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on the downward side of the age mountain.

Thursday, August 10, 2006

The Dish Dilemma

It started as a generous gesture. I offered a set of dishes to Bub, the Princess’s closest and oldest buddy. Finally, I thought, I can justify another set of dishes with the old set going on to college apartment life. We are not a single set family- more like a six set family (I forgot! We had seven sets until last year when #7 went with the Princess to college). Not all sets are complete but there are enough at any time to serve a small army of at least 75.

So why do I need a new set? Why can’t I be happy with five sets? Therein lays the question. You see, it’s not only food that I’m passionate about. It’s the plating, garnishing, and yes the dishes I want to use on any given night to express my feelings toward my family and to showcase the meal.

The everyday workhorse of my sets is a very pale pink Sasaki set. The plates themselves are slightly concave making them perfect for pasta or center presentations I have become a maestro of vertical presentations. Mounds of mashed potatoes studded with alternating green beans and slices of pork tenderloin. Keeping food separate is a bit of a challenge unless it will adhere to the sides. Sauces follow gravity.

Just for the record- I didn’t buy the second set- it was given to me, and how could I refuse a service for eight of Russell Wright American Modern in 4 amazing 1950’s colors? This set has put a new twist on setting a table. Sometimes it is an all one color night (well yes, I have added a few more plates, bowls, serving pieces-I have drawn a line on more cups and saucers), Sometimes it’s very calculated “spontaneous” combinations.Then if I’m particularly annoyed at one part of the triangle I give them the dreaded puke green plate. I usually find the dark turquoise or dusty salmon at my place. Salads look nice in the scoopy grey bowls and the chop plate and salad bowl are to die for!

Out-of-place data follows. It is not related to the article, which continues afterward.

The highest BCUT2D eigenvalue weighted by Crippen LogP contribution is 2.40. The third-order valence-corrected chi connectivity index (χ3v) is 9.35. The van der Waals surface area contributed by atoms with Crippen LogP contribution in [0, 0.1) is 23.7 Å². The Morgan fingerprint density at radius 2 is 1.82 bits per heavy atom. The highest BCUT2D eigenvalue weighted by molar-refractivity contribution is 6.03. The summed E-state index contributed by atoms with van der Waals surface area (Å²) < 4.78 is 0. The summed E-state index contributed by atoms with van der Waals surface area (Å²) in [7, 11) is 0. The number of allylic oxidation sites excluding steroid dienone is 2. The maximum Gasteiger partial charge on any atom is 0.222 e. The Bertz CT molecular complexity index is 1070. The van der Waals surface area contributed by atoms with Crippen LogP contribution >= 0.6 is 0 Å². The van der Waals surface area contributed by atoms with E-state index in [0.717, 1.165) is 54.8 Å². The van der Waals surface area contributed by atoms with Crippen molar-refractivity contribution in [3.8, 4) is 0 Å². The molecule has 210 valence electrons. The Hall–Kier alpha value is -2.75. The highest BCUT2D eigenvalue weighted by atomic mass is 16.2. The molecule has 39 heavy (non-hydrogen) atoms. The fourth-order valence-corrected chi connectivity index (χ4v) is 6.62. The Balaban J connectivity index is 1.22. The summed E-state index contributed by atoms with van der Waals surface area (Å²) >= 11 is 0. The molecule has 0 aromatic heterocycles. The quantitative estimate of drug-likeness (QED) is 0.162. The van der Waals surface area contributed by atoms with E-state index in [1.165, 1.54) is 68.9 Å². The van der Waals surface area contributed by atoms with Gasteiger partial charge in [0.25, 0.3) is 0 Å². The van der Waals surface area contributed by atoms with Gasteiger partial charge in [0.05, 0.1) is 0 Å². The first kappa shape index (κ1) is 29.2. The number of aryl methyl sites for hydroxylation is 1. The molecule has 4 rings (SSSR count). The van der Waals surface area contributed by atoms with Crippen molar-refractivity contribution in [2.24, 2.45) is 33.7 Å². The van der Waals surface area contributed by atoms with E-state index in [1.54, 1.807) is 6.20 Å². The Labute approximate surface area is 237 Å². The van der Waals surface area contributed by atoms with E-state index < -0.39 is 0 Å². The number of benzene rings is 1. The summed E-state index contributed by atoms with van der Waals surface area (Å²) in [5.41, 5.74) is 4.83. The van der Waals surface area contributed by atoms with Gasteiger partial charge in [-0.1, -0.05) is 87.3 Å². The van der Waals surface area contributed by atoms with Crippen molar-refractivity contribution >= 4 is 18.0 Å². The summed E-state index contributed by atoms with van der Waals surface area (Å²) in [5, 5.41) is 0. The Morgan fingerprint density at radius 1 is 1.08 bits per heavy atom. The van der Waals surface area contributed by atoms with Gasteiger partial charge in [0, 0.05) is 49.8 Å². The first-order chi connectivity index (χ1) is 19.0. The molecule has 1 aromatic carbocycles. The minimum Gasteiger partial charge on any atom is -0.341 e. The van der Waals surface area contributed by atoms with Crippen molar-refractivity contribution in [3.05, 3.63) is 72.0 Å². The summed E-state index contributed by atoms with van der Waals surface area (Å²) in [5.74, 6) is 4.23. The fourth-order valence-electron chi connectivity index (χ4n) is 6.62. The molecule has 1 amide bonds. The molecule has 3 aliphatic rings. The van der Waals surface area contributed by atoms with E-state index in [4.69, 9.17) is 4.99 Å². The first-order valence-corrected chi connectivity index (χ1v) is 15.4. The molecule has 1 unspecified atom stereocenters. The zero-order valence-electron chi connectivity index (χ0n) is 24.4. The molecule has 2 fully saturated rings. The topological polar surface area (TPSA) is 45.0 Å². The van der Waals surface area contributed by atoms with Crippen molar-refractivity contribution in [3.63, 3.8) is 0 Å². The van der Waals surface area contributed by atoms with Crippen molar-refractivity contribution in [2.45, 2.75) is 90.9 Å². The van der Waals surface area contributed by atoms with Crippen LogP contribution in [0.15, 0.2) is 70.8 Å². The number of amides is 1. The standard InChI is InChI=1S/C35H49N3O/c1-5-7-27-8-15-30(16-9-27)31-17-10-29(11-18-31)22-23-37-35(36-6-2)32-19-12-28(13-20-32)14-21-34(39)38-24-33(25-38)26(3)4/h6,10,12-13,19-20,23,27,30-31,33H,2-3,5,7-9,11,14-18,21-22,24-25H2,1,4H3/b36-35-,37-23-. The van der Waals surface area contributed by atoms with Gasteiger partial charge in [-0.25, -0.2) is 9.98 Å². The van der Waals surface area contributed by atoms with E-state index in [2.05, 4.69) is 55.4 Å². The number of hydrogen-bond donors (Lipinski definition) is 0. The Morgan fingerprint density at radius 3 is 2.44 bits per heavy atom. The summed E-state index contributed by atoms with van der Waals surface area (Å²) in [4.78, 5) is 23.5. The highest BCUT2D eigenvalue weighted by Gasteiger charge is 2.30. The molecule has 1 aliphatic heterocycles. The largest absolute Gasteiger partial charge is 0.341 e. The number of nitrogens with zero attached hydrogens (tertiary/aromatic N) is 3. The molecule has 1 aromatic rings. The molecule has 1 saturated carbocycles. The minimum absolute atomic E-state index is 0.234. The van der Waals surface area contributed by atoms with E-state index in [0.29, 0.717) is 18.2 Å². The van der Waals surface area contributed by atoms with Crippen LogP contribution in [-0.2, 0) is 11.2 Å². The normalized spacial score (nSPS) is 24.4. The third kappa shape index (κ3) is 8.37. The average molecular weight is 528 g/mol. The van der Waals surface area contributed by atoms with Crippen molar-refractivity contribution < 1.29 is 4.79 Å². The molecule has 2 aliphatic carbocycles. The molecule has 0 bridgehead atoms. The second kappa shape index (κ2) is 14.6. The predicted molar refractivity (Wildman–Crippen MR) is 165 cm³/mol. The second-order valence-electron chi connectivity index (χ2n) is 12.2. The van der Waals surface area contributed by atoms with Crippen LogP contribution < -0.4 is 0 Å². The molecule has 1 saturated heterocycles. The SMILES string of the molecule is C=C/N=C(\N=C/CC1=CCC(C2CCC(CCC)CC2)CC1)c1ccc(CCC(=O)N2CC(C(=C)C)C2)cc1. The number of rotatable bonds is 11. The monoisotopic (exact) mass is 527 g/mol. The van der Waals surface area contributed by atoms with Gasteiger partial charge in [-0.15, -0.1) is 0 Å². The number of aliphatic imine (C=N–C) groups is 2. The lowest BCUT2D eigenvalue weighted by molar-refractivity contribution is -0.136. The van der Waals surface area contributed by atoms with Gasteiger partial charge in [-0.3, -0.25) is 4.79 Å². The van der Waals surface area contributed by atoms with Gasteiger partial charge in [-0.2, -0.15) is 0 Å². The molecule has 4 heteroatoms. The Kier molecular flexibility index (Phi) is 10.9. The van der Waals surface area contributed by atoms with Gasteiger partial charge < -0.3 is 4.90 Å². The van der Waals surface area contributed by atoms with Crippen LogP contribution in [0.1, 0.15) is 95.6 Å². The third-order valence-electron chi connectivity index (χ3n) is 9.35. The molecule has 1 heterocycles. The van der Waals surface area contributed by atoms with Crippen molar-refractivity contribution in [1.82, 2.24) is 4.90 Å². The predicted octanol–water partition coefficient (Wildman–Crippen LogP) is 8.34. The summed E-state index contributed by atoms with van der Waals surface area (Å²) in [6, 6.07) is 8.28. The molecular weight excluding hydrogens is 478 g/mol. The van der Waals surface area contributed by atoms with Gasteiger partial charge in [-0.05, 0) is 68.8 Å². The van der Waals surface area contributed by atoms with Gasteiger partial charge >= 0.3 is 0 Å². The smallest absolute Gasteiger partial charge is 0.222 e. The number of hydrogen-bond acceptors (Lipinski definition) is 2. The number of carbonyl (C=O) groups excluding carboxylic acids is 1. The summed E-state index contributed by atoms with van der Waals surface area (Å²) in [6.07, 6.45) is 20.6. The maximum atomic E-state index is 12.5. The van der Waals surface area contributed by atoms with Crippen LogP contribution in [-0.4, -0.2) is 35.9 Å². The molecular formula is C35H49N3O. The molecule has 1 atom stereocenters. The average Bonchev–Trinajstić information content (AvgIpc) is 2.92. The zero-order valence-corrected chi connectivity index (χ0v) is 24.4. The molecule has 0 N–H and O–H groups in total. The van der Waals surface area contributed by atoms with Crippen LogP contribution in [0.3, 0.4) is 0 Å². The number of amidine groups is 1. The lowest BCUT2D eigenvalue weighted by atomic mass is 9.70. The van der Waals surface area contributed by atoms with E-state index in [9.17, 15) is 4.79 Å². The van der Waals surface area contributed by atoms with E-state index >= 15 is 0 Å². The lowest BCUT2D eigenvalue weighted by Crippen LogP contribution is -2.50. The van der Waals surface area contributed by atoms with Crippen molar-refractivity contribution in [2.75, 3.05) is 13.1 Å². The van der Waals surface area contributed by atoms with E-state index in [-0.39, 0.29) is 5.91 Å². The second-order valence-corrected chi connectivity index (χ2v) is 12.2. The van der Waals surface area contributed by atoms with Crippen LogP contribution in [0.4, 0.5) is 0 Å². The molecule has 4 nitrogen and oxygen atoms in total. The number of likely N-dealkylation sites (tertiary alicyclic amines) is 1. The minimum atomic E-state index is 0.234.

Set #3 was a calculated purchase. Having been a caterer in the great mid-west I carefully washed more sets of dishes than I care to remember. One event introduced me to Manhattan Glass. Depression glass at its best with a smooth surface and ribbed underside. Food was back lit by the tablecloth and framed by the ridges. It became a must have and I gave two Ben Franklin’s to my favorite antiquing friends who were doing a foraging mission in Michigan. They were men with a goal. To return with a reasonable set of Manhattan’s for $200 or under. It became their quest and I became the owner of a budding collection of Manhattan dishes (did I say budding- well through the years it has become fleshed out with serving platters, large bowls, and sherbet glasses that I call Martini glasses). In the hierarchy of dish to guest these say: “Slightly formal, great care in the meal and its components, good wine, enjoy.” To the family they say, “Mother made a good meal, don’t complain, no elbows on the table, good wine, enjoy-or else.”